How often to replace your motorbike helmet?

The rule is to replace your motorcycle helmet every five years, sooner if you drop it or are involved in a crash. It is also important to remember its 5 years from the manufacture date not your purchase date.

You need to treat a helmet with care and store it in a cool, dry place. Be careful if you hang it on a hook as this can deform the interior foam.

I have been replacing my helmet every 3 years and have built up a collection. Keep checking back for some creative uses for old motorcycle helmets.

Helmet technology is progressing all the time and a new helmet is going to offer more protection than something old.

@MiBandit

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Boon Siew Honda Unveils Its First Fun Bike – Honda MSX 125

Most of us started on a 125cc, here’s some news of a Honda MSX 125 from our buddies at malaysian-riders.com

Malaysian Riders

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Penang, 8 December 2016 – Boon Siew Honda today introduces its first low cc fun model, the Honda MSX 125, the newest addition to the lineup models. The MSX125 has been a hit across the world and expecting by Honda to create another trend in Malaysia, with its performance, build quality and usability, and also the style and exudes an attitude all its own. This easy to use, fun and functional motorcycle is designed to fit seamlessly into people’s daily lives. Its slim dimensions and sleek fairing make for easy filtering through urban traffic and slotting into bike parking bays.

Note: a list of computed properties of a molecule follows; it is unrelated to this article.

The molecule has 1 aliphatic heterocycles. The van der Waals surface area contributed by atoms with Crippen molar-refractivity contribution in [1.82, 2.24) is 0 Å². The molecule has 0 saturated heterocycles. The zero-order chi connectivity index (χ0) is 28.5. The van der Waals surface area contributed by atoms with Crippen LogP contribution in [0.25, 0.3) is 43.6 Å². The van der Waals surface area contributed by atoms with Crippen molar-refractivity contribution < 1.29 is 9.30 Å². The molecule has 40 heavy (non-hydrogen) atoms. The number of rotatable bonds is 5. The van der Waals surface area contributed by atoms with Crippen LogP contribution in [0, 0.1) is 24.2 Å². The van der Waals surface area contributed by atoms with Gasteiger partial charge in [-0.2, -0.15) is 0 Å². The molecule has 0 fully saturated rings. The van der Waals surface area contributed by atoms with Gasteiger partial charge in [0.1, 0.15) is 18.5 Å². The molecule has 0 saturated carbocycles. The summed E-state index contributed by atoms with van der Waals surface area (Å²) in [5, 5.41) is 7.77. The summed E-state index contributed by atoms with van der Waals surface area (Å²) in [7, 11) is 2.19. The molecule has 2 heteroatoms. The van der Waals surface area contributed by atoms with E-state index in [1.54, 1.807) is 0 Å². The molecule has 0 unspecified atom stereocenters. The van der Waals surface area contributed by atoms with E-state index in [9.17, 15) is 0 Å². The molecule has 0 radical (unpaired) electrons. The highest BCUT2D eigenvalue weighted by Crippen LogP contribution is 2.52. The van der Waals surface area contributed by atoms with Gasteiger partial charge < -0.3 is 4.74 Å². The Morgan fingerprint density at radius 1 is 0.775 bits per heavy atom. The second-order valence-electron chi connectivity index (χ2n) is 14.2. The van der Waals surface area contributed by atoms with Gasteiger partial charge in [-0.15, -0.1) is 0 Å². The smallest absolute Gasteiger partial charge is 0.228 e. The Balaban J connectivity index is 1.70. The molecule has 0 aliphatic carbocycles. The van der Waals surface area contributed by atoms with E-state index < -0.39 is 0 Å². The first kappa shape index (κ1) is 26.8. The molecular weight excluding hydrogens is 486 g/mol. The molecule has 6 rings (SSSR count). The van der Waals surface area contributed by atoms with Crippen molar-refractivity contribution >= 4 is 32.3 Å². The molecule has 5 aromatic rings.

The MSX 125 is powered by a potent 125cc air- cooled single cylinder 4-stroke engine that delivers maximum power of 7.2kW at 7,000rpm and maximum torque of 11Nm at 5,250rpm. MSX 125 providing 5.7 litres fuel tank and by using a highly efficient Programmed – Fuel Injection (PGM-FI) user will…

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Born To Be Mild …

The Musings Of An Opinionated Sod [Help Me Grow!]

The epitome of masculinity.

OK, if you’re driving a 50cc moped, they might not be, but if it’s something over 500cc, then it is more manly than if Trump and Putin had a baby.

When you think of motorbikes, you think power … freedom … wilderness.

You also think America.

Which may go someway to explaining this ad for British motorbike manufacturer, Triumph.

On face value, it captures all those traits I mentioned.

The mountain terrain.

Standing on the edge of danger.

The earthy tones of light all around.

But then you look at the biker looking into the distance … instead of seeing a rebel in leather, you see what can only be described as an accountant wearing a onesie. And not just any onesie … but one that is soooooo big for him, that he looks like he’s wearing shoulder pads straight out of 1980’s TV ‘classic’, Dynasty…

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